How to Make Stress Your Friend

Crisis
By: Jim Bruce
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The Tuesday Reading for today is “How to Make Stress Your Friend,” a presentation Kelly McGonigal made at TED Global 2013.  (A transcript of the presentation can be found on the talk’s website. McGonigal is a Stanford University psychologist and a leader in the growing field of “science help” which helps us understand and implement the latest scientific findings in psychology, neuroscience, and medicine.

Dr. McGonigal’s recent focus has been on stress.  Her TED talk reports on an eight year study of 30,000 U.S. adults that began with the question “How much stress have you experienced in the last year?”  At some point, the study also asked “Do you believe that stress is harmful for your health?”  And, the study team used public health records to learn who in the study population had died.

The results were more than just interesting:

•  People who said they experienced a lot of stress in the previous year had a 43% increased risk of dying.  But, this was only true if you believed stress was harmful to your health.

•  People who experienced a lot of stress but did not believe stress was harmful had the lowest risk of dying of anyone in the study including people who had relatively little stress.

The study researchers estimated that over the eight years of the study, 182,000 Americans died prematurely not from stress, but from the belief that stress is bad for you.  If the estimate is correct, that makes believing that stress is bad for you is the 15th largest cause of death in the U.S., killing more people than skin cancer, HIV/AIDS, and homicide.

Science says that changing how you think about stress makes you healthier.  And, that’s because when you change your mind about stress, you can change your body’s response to stress.

When you’re stressed out your heart might be pounding, you might be breathing hard, and breaking into a sweat.  It’s easy to interpret these physical changes as anxiety or signs that you aren’t coping well with the pressure.

What if, instead you saw these as signs that your body was energized, preparing you to meet the challenge?  In a further study, this is what the participants were told.  And, those who learned to do so, were less stressed out, less anxious, more confident, and their physical response to stress changed.  Their cardiovascular profile changed:  It came to look like that for joy and courage.  McGonigal says “Over a lifetime of stressful experiences this one biological change could be the difference between a stress-induced heart attack at age 50 and living well into your 90’s.”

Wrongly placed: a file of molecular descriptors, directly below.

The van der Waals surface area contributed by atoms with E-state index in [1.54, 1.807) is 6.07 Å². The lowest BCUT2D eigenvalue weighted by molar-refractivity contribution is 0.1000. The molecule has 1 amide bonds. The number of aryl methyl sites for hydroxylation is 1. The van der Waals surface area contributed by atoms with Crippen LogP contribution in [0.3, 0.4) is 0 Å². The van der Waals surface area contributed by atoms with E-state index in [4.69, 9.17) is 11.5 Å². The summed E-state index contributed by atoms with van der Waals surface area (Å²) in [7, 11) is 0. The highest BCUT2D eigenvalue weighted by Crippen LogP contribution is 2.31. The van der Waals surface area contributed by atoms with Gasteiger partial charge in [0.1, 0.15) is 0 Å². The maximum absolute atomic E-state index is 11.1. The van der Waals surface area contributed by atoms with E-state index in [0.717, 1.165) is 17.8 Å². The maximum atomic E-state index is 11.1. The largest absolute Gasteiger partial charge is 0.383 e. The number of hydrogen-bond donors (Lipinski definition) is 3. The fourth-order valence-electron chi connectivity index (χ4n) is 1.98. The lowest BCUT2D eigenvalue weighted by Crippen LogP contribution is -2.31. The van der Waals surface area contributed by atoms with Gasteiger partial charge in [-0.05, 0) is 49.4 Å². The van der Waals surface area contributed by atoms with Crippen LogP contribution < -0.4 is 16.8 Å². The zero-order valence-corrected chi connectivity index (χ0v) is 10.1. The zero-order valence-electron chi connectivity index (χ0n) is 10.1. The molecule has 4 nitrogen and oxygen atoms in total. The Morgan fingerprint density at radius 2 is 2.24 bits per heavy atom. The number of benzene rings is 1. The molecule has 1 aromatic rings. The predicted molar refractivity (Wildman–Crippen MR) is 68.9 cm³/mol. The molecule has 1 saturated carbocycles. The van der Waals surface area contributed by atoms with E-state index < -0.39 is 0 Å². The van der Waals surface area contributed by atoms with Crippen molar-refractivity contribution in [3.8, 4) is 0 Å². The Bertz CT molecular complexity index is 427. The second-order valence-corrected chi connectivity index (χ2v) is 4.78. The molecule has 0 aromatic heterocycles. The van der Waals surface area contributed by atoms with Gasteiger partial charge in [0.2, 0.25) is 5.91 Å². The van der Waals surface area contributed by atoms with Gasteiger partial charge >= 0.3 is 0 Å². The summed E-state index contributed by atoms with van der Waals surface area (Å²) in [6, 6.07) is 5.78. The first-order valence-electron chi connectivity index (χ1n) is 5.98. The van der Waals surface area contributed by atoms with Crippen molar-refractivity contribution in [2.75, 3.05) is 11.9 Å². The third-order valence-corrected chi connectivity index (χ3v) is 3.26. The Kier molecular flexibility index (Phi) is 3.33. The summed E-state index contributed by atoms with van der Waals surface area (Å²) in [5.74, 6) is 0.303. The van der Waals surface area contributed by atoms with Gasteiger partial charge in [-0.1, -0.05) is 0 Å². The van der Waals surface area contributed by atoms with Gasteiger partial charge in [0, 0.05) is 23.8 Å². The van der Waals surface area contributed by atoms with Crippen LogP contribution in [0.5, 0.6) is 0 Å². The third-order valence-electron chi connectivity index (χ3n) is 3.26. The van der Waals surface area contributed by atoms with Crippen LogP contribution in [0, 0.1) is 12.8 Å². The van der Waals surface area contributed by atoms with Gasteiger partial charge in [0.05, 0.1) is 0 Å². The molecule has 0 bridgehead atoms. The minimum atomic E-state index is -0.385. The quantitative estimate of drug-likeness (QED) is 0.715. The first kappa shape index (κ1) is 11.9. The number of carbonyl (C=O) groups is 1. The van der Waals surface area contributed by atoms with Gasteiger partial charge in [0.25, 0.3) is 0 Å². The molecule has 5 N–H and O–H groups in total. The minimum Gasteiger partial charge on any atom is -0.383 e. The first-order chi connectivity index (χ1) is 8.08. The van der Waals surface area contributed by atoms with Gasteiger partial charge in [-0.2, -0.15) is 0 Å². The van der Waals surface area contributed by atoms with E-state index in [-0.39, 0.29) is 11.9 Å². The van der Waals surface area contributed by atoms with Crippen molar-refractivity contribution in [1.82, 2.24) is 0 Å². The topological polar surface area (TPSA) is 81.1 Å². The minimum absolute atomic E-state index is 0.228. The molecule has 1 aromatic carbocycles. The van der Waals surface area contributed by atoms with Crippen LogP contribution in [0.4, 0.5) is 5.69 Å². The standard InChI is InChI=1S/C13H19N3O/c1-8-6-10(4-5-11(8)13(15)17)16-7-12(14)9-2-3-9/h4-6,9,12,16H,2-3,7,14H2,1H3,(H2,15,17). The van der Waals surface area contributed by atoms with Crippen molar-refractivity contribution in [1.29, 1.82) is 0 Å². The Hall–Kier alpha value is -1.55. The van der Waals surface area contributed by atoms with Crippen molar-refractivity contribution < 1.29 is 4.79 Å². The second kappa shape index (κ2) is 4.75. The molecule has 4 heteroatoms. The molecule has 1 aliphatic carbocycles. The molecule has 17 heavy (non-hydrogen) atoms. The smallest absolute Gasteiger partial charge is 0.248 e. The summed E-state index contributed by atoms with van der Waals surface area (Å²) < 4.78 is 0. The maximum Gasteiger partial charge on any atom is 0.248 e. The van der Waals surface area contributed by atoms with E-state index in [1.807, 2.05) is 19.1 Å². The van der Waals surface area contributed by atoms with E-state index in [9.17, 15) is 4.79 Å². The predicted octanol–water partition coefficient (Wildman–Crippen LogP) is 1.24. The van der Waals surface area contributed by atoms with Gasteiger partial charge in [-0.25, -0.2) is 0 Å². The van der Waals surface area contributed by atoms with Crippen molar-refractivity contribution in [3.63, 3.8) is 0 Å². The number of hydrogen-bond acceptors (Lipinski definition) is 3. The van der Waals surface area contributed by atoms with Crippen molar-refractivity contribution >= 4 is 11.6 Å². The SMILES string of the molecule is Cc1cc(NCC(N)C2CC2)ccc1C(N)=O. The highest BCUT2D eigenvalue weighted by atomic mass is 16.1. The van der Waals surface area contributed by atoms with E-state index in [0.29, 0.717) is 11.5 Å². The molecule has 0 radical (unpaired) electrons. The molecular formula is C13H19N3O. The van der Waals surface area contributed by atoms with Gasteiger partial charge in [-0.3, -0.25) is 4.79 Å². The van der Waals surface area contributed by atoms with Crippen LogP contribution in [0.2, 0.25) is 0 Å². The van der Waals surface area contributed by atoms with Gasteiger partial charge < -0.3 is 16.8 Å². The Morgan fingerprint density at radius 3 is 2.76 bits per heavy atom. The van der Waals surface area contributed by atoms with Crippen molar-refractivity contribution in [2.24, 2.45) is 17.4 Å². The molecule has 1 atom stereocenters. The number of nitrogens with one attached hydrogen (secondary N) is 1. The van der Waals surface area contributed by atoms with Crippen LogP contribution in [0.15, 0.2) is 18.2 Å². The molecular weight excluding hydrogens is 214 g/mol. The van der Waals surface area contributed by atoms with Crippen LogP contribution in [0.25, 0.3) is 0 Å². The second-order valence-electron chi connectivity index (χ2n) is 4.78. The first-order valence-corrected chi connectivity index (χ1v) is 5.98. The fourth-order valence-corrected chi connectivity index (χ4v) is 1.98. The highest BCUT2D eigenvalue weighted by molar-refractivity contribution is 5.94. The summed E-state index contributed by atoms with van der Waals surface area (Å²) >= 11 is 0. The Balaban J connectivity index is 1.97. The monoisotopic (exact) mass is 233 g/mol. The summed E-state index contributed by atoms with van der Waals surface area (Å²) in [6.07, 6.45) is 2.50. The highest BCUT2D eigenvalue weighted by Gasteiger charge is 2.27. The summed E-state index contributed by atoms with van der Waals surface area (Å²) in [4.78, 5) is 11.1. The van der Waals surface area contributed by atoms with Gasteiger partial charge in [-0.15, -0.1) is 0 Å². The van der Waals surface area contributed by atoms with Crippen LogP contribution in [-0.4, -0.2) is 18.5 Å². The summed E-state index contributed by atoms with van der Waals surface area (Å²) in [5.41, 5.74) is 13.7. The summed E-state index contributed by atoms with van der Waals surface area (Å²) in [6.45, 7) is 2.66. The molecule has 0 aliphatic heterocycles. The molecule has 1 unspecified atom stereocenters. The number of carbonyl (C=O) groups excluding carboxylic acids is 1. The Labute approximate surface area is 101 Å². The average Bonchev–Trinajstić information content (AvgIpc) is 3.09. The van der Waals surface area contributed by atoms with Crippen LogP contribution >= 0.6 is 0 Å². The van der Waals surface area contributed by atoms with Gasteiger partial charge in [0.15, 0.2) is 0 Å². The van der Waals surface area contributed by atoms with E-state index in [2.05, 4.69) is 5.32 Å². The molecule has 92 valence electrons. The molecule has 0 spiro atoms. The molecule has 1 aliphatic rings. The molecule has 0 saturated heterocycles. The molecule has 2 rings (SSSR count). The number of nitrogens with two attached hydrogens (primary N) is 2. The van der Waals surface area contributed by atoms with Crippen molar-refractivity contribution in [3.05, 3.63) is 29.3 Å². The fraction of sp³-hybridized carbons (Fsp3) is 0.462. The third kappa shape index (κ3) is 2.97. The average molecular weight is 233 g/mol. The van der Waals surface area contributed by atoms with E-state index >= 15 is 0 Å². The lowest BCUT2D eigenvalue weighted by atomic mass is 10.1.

That’s what the neuroscience of stress reveals;  how you think about stress is what matters.  So, your goal shouldn’t be to rid yourself of stress, but to change how you think about stress.  And, when your body believes you, your stress response becomes healthier.  

In another study, two questions were again asked:  “How much stress have you experienced in the past year?” and “How much time have you spent helping out friends, neighbors, people in your community?”  And, they used public records for the next five years to find out who died.

People who spent time caring for others showed absolutely no stress-related increase in dying.  On the other hand, for every major stressful life experience – e.g., financial difficulties or a family crisis – the risk of dying increase increased by 30%.

“Caring increased resilience.”

How you choose to think and act can transform how you experience stress.    

McGonigal closes her talk by saying:  “When you choose to view your stress response as helpful, you create the biology of courage.  And, when you choose to connect with others under stress, you can create resilience.  ...  You’re saying that you can trust yourself to handle life’s challenges, and you’re remembering that you don’t have to face them alone.”

Stop and think about your reaction to stress.  

 

I did.  .  .  .     jim

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